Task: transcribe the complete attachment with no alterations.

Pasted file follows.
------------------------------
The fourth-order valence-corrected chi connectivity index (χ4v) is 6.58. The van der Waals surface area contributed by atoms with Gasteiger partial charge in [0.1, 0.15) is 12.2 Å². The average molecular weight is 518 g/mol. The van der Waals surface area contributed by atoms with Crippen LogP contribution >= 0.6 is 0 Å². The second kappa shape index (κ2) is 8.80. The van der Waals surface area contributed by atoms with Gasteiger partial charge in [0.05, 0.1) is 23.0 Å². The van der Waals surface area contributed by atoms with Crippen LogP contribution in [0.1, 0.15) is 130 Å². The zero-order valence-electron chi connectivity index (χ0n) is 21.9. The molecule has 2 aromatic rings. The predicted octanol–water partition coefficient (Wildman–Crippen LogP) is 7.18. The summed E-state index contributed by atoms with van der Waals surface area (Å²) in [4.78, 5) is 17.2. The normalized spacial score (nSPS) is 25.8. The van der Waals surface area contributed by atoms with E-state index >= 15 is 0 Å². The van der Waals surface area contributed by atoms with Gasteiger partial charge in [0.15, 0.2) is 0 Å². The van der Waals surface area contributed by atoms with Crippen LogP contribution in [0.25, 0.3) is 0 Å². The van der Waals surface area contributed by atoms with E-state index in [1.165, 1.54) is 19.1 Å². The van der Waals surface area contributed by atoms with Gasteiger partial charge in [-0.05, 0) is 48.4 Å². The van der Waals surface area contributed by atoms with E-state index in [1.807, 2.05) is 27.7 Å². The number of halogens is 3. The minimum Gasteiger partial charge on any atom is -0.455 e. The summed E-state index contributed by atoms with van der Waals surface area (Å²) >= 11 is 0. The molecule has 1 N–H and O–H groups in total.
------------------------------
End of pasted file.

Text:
The fourth-order valence-corrected chi connectivity index (χ4v) is 6.58. The van der Waals surface area contributed by atoms with Gasteiger partial charge in [0.1, 0.15) is 12.2 Å². The average molecular weight is 518 g/mol. The van der Waals surface area contributed by atoms with Crippen LogP contribution >= 0.6 is 0 Å². The second kappa shape index (κ2) is 8.80. The van der Waals surface area contributed by atoms with Gasteiger partial charge in [0.05, 0.1) is 23.0 Å². The van der Waals surface area contributed by atoms with Crippen LogP contribution in [0.1, 0.15) is 130 Å². The zero-order valence-electron chi connectivity index (χ0n) is 21.9. The molecule has 2 aromatic rings. The predicted octanol–water partition coefficient (Wildman–Crippen LogP) is 7.18. The summed E-state index contributed by atoms with van der Waals surface area (Å²) in [4.78, 5) is 17.2. The normalized spacial score (nSPS) is 25.8. The van der Waals surface area contributed by atoms with E-state index >= 15 is 0 Å². The van der Waals surface area contributed by atoms with Gasteiger partial charge in [0.15, 0.2) is 0 Å². The van der Waals surface area contributed by atoms with Crippen LogP contribution in [0.25, 0.3) is 0 Å². The van der Waals surface area contributed by atoms with E-state index in [1.165, 1.54) is 19.1 Å². The van der Waals surface area contributed by atoms with Gasteiger partial charge in [-0.05, 0) is 48.4 Å². The van der Waals surface area contributed by atoms with E-state index in [1.807, 2.05) is 27.7 Å². The number of halogens is 3. The minimum Gasteiger partial charge on any atom is -0.455 e. The summed E-state index contributed by atoms with van der Waals surface area (Å²) >= 11 is 0. The molecule has 1 N–H and O–H groups in total.